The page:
By Sarah Herndon, October 2018

The world of social media apps and kids is ever-changing. It’s almost guaranteed that something unpleasant will happen to your child via their smartphone at some time. Stay on top of it.

When Pam Breaux handed her 13-year-old daughter, Addie, her first cell phone, she never envisioned that she was giving her something that could be harmful. Addie was one of the last of her friends to receive a phone, and Pam made sure to keep track of all of her passcodes.

Occasionally, she would pick up Addie’s phone to look at any recent activity and one time recently happened to click on an instant messaging app called Kik. Pam was appalled at what popped up– a photo of her daughter’s arm with recent cut marks, sent to someone that Pam did not know. When questioned, Addie admitted to being involved in a conversation with her friend and a 16-year-old boy whom her friend wished to date.

New to this enticing domain of social networking, Addie was easily persuaded by the boy to cut herself. “It’s a lot of power- the capability to contact the whole world for a 13-year old,” says Pam, who lives in the Lakeview.

Intruder alert

Like most parents, Pam is not oblivious to the dangers of the Internet for younger kids, who are often impulsive and still immature. However, it’s hard for parents to know the ins and outs of every app, especially when many boast to be a harmless messaging platform. Even having your child’s passcodes to monitor their accounts only goes so far as many have multiple usernames which allow them to keep private conversation threads or photos from their parents.

There are even apps created to hide photos and videos on a phone. Vaulty is a popular one that is password protected and will take a picture of anyone trying to take a peek. Similar apps even pose as an innocuous calculator.

Kik, Snapchat and WhatsApp are just a few of the popular messaging apps trending in 2018. Young kids are given a false sense of security when they are communicating in these platforms, making it easier for them to send sexually explicit photos and messages.

Snapchat enables the user to send an image or a video to someone for a specific amount of time before it disappears.  Pam agrees that these types of apps can encourage kids to send inappropriate content that would not have been sent through traditional texting. “There is a flirtatious quality to knowing that it will delete that makes one do harmful things,” she says.

Recent statistics show that one in five teenagers have received unwelcome sexual solicitation over the Internet. The app Yubo- formerly Yellow- advertises itself innocently as a way to make new friends. Yet, Yubo allows teens to connect with strangers who are geographically close to them, which can lead to an in-person meeting.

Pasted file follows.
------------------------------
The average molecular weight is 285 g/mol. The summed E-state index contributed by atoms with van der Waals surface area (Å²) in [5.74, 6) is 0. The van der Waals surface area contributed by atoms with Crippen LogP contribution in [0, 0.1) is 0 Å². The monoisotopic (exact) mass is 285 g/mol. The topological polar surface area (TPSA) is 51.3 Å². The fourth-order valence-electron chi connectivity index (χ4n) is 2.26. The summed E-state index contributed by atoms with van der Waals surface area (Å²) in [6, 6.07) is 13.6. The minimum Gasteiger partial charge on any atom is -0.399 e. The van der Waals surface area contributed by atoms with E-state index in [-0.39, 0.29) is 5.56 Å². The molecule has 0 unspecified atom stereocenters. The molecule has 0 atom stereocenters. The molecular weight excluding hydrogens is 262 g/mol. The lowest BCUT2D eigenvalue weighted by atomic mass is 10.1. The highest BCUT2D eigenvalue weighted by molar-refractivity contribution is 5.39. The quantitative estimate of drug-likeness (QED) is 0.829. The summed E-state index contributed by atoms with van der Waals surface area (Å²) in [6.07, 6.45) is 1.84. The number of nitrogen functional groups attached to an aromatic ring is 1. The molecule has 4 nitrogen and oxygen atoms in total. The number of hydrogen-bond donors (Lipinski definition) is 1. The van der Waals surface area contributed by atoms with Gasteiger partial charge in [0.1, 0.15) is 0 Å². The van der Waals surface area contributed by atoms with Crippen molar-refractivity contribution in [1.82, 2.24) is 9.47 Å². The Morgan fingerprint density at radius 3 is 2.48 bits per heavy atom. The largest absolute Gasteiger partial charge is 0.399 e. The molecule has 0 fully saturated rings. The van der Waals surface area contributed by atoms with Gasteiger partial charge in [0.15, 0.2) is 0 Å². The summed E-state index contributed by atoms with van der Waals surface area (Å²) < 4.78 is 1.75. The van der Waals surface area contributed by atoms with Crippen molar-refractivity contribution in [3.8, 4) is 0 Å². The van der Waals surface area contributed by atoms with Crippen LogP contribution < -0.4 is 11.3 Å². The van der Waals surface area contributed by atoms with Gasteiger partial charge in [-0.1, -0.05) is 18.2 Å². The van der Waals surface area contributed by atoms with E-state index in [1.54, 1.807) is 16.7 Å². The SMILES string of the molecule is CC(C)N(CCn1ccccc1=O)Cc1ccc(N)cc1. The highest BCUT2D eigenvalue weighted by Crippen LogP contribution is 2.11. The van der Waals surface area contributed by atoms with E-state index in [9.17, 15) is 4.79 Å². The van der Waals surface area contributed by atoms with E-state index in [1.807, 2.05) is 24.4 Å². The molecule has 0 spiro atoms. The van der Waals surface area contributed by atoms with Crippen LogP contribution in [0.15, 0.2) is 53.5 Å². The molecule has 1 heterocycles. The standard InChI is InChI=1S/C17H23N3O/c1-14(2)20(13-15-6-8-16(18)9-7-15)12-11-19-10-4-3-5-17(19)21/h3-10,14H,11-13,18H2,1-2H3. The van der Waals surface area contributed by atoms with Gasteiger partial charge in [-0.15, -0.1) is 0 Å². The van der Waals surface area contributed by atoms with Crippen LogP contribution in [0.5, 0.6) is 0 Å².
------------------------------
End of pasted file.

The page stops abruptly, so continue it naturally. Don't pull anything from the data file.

There have been changes made to make the app safer, but fake profiles are still prevalent within many of these social messaging platforms. While parents should remain watchful for sexual predators, cyberbullying is also on the rise. An app called Ask.fm allows users to converse in a ‘question and answer’ format and it has been used for bullying and further linked to suicides.

Protecting your child

It seems like a daunting task, to protect kids from the perils of social media when it seems to be beckoning from every corner. There are a few sites that parents can use so that they feel more in control of their kid’s screen time.

PureSight is a child safety website that can help to monitor chats and social media apps. There is a fee associated with their services. Common Sense Media is a free website that can help guide parents away from technology that is age inappropriate and gives suggestions for better alternatives.

In retrospect, Pam wishes that she had been more vigilant with her daughter. She has now disabled the camera on Addie’s phone, and she needs to be in their family room when she is on any type of device.

Parents should also find out who their child chats with, through which platforms (SMS texting or an app) and educate them about the dangers of online predators. Keeping kids away from social media seems unrealistic in this age of technology; however, staying on top of the latest apps and setting boundaries can keep both parents and kids empowered.



Sarah Herndon is a local New Orleanian and freelance writer. She writes regularly for Nola Family magazine. Read Sarah's article "Two extraordinary New Orleans athletes win at Special Olympics
."

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